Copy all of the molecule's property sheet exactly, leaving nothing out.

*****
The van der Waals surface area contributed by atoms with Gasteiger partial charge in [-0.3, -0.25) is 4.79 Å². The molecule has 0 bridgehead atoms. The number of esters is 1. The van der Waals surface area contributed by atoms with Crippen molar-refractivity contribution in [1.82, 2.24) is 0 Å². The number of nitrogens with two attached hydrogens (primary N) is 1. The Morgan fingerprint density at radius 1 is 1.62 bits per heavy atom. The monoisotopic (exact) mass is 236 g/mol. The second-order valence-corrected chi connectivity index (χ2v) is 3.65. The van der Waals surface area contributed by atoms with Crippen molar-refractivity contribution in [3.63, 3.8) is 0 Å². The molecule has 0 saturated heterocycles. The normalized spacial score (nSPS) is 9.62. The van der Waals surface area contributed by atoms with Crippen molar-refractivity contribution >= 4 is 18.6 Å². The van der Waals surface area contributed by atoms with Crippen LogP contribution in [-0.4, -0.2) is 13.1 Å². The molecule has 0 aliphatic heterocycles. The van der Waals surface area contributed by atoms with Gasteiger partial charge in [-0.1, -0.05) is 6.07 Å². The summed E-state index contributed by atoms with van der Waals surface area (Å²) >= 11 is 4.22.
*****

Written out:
The van der Waals surface area contributed by atoms with Gasteiger partial charge in [-0.3, -0.25) is 4.79 Å². The molecule has 0 bridgehead atoms. The number of esters is 1. The van der Waals surface area contributed by atoms with Crippen molar-refractivity contribution in [1.82, 2.24) is 0 Å². The number of nitrogens with two attached hydrogens (primary N) is 1. The Morgan fingerprint density at radius 1 is 1.62 bits per heavy atom. The monoisotopic (exact) mass is 236 g/mol. The second-order valence-corrected chi connectivity index (χ2v) is 3.65. The van der Waals surface area contributed by atoms with Crippen molar-refractivity contribution in [3.63, 3.8) is 0 Å². The molecule has 0 saturated heterocycles. The normalized spacial score (nSPS) is 9.62. The van der Waals surface area contributed by atoms with Crippen molar-refractivity contribution >= 4 is 18.6 Å². The van der Waals surface area contributed by atoms with Crippen LogP contribution in [-0.4, -0.2) is 13.1 Å². The molecule has 0 aliphatic heterocycles. The van der Waals surface area contributed by atoms with Gasteiger partial charge in [-0.1, -0.05) is 6.07 Å². The summed E-state index contributed by atoms with van der Waals surface area (Å²) >= 11 is 4.22.